Most of this I did alone during the spring and summer of 2014, and my days held a sameness from one to the next: Open a drawer, reach for cards he’d given me, read “you are still as beautiful as the day I met you,” in his cramped script, start to sob, close drawer; move to a closet where his winter clothes hung, pull his cashmere muffler to my nose and inhale as I try to remember what he smelled like when I loved him, feel the anger flush my neck and temples. Stop. Leave the house for a brisk walk along sidewalks I can maneuver with my eyes closed so I don’t have to think, return and repeat, then go to my desk to dig through files in the middle of the night after I give up any hope for sleep.

While it’s not fun to be reminded on Valentine’s Day that I don’t have a sweetheart to send me a fistful of roses, the day still serves as a comparison to past ones where mr. invisible handed me cards that said, “I cherish you!” on them. I searched for years during my marriage as to why his words never fully translated into me FEELING cherished; I became convinced that I was somehow broken inside, unable to embrace the intimate depths I craved from the man with whom I shared every detail, and feeling and foible of my life.

I finally learned that I’m no match for an addiction that takes a man out of the present with his wife, holidays be damned, and into a black hole along with non-judgmental strangers with fake names who coo at every swipe of the credit card or crumpled $100 bill placed in their desperate palms. And I’m reminded daily on the endless loop of news that it doesn’t require a Hollywood zip code for a man to conduct his life in a way that’s unbecoming or frightening or illegal.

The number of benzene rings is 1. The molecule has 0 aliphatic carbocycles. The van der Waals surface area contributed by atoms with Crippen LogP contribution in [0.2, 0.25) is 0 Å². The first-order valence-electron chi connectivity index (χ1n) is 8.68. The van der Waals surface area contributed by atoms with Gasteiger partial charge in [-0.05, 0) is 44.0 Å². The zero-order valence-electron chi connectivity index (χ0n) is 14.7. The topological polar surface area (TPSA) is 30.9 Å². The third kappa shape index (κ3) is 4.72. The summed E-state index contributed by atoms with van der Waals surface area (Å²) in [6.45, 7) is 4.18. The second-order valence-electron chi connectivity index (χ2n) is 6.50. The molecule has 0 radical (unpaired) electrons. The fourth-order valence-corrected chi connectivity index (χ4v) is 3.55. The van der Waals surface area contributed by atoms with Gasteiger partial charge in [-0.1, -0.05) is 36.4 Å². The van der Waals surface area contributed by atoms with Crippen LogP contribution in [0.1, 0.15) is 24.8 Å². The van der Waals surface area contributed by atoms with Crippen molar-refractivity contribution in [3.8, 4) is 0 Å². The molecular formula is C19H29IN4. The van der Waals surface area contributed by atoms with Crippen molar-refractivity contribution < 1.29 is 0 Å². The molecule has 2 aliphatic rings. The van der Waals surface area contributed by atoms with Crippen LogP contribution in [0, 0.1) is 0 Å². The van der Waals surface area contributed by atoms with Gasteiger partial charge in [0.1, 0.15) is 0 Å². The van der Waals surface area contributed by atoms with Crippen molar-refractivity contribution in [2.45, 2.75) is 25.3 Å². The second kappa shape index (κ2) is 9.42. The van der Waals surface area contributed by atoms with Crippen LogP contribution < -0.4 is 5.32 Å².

But the memory that still makes my voice catch in the re-telling of it involves the very first Valentine’s Day without invisible. Our “couples” friends were in the desert on vacation, a yearly ritual that still happens to this day; I call them the dental group (since the husbands all happen to be dentists). Invisible and I had spent many a Valentine’s Day with them, we girls taking pictures of one another in our sparkly tops while the guys ordered another bottle of Cabernet Sauvignon for dinner at a fancy restaurant.

On that first year without him, the dental wives called and insisted that I come to their condo–they knew I was in no shape to go out and they didn’t want me to be alone. The last thing I wanted was to see laughing couples, toasting to each other and to marital bliss, but after much cajoling, I went. My memory is that those five men grilled steaks to order, baked potatoes with all the trimmings, slathered butter on asparagus and sliced store-bought layer cake like high-end chefs at a five-star restaurant. And then they served us, and as they did, handed a rose to each of the wives they’d been married to for thirty plus years–and one to me, too.

It was, and still is, the sweetest Valentine’s Day I ever spent.


Click to read the next post: “Living Apart Together”